I. A name given to those several classes of anti-Trinitarians who believe that Christ was nothing more than a mere man, born according to the usual course of nature, and one who lived and died according to the ordinary circumstances of mankind. As such are generally regarded the early Judaizing sects of Ebion, Cerinthus, and Carpocrates; but this classification is by no means justified, especially as regards the Ebionites (q.v.), who taught that at the baptism in the Jordan the Messianic calling first arose in Jesus, and that at this time a higher spirit joined itself to him, investing him with miraculous powers, that left him only at the hour of his departure from this world. The earliest recorded author of the purely humanitarian theory is generally regarded as Theodotus (q.v.) of Byzantium (A.D. 196), surnamed the Tanner, who, having denied Christ in time of persecution, defended himself afterwards by declaring that, in so doing, "he had denied not God, but man." A contemporary of Theodotus, Artemon (q.v.), in like manner believed in God the creator, but held that Christ was a mere man, born of a virgin, however, and superior to the prophets, and asserted that such had been the universal belief of Christians till the time of Zephyrinus. 202 (comp. Liddon, Our Lord's Divinity [Bampton Lect. 1866], p. 425). These opinions must of course be distinguished from the doctrines of the Arian sects, even the lowest schools of which admit the pre-existence of Christ, and his pre-eminence among the creatures of God. SEE ALOGI: SEE ARIANS; SEE ARTEMONITES; SEE SOCINIANS; SEE UNITARIANS.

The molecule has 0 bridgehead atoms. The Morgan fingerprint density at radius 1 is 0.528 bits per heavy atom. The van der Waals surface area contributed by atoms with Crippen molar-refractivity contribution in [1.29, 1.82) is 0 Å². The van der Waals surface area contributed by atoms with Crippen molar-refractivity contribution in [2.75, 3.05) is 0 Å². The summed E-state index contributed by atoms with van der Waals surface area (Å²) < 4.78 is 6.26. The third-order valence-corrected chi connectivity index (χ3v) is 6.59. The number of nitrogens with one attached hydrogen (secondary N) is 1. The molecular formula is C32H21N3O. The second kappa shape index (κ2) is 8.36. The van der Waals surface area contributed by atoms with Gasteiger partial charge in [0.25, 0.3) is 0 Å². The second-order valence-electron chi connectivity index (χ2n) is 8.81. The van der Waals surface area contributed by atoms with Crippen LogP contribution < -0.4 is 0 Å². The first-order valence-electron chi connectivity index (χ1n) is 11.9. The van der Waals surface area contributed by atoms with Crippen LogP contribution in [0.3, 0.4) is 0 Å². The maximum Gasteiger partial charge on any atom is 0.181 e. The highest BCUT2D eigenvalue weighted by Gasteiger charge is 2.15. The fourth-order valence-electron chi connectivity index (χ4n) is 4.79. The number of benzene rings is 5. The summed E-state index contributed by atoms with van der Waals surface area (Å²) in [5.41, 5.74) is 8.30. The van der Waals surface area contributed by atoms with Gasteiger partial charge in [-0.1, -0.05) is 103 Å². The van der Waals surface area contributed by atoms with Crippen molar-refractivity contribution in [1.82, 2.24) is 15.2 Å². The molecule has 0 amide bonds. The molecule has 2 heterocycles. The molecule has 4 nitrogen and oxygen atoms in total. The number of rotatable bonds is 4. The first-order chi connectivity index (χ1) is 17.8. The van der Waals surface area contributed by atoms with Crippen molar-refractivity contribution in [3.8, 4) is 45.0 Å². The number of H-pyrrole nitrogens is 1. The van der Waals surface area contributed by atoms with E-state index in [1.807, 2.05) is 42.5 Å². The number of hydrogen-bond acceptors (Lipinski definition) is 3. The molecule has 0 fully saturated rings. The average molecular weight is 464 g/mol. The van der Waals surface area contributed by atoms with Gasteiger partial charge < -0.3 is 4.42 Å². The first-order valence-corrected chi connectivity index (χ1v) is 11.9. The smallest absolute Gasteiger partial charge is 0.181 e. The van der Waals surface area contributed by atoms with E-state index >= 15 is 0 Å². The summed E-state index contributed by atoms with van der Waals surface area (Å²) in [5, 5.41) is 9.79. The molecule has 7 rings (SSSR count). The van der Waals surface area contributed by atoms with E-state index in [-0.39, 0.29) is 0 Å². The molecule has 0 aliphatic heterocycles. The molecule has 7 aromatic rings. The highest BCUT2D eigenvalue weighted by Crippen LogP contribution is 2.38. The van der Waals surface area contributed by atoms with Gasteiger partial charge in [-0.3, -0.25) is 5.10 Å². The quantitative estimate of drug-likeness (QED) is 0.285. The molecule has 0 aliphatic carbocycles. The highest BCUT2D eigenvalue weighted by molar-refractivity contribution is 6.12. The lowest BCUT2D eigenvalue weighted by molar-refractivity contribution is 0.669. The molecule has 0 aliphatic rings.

II. The name Humanitarian is also sometimes applied to the disciples of St. Simon (the successor of Baboeuf, who flourished under Napoleon I), and in general to those who look to the perfectibility of human nature as their great moral and social dogma, and ignore altogether the dependence of man upon supernatural aid, believing in the all-sufficiency of his own innate powers. A party of Communists who arose in France about 1839 also took the name from the newspaper L'humanitaire, their organ — Buck, Theol. Dict.; Pierer, Univers. Lex.; Chambers, Cyclop.; Shedd, History of Doctrines, 1, 259. SEE COMMUNIST.